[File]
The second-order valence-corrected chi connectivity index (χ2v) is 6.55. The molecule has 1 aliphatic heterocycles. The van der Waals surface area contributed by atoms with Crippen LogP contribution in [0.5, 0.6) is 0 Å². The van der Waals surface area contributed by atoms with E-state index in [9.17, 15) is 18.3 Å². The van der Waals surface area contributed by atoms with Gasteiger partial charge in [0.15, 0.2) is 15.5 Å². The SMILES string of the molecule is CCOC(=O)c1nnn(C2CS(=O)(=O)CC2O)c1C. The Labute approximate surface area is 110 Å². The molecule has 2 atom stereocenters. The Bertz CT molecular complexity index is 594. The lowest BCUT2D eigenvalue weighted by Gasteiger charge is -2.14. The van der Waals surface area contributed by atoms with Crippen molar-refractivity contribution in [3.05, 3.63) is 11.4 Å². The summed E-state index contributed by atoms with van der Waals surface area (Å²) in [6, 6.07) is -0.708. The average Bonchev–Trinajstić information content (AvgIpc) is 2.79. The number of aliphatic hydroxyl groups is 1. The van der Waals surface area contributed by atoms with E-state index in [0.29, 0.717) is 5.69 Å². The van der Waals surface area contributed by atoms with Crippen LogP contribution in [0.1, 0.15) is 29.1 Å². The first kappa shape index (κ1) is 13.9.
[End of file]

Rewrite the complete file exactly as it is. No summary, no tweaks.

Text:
The second-order valence-corrected chi connectivity index (χ2v) is 6.55. The molecule has 1 aliphatic heterocycles. The van der Waals surface area contributed by atoms with Crippen LogP contribution in [0.5, 0.6) is 0 Å². The van der Waals surface area contributed by atoms with E-state index in [9.17, 15) is 18.3 Å². The van der Waals surface area contributed by atoms with Gasteiger partial charge in [0.15, 0.2) is 15.5 Å². The SMILES string of the molecule is CCOC(=O)c1nnn(C2CS(=O)(=O)CC2O)c1C. The Labute approximate surface area is 110 Å². The molecule has 2 atom stereocenters. The Bertz CT molecular complexity index is 594. The lowest BCUT2D eigenvalue weighted by Gasteiger charge is -2.14. The van der Waals surface area contributed by atoms with Crippen molar-refractivity contribution in [3.05, 3.63) is 11.4 Å². The summed E-state index contributed by atoms with van der Waals surface area (Å²) in [6, 6.07) is -0.708. The average Bonchev–Trinajstić information content (AvgIpc) is 2.79. The number of aliphatic hydroxyl groups is 1. The van der Waals surface area contributed by atoms with E-state index in [0.29, 0.717) is 5.69 Å². The van der Waals surface area contributed by atoms with Crippen LogP contribution in [0.1, 0.15) is 29.1 Å². The first kappa shape index (κ1) is 13.9.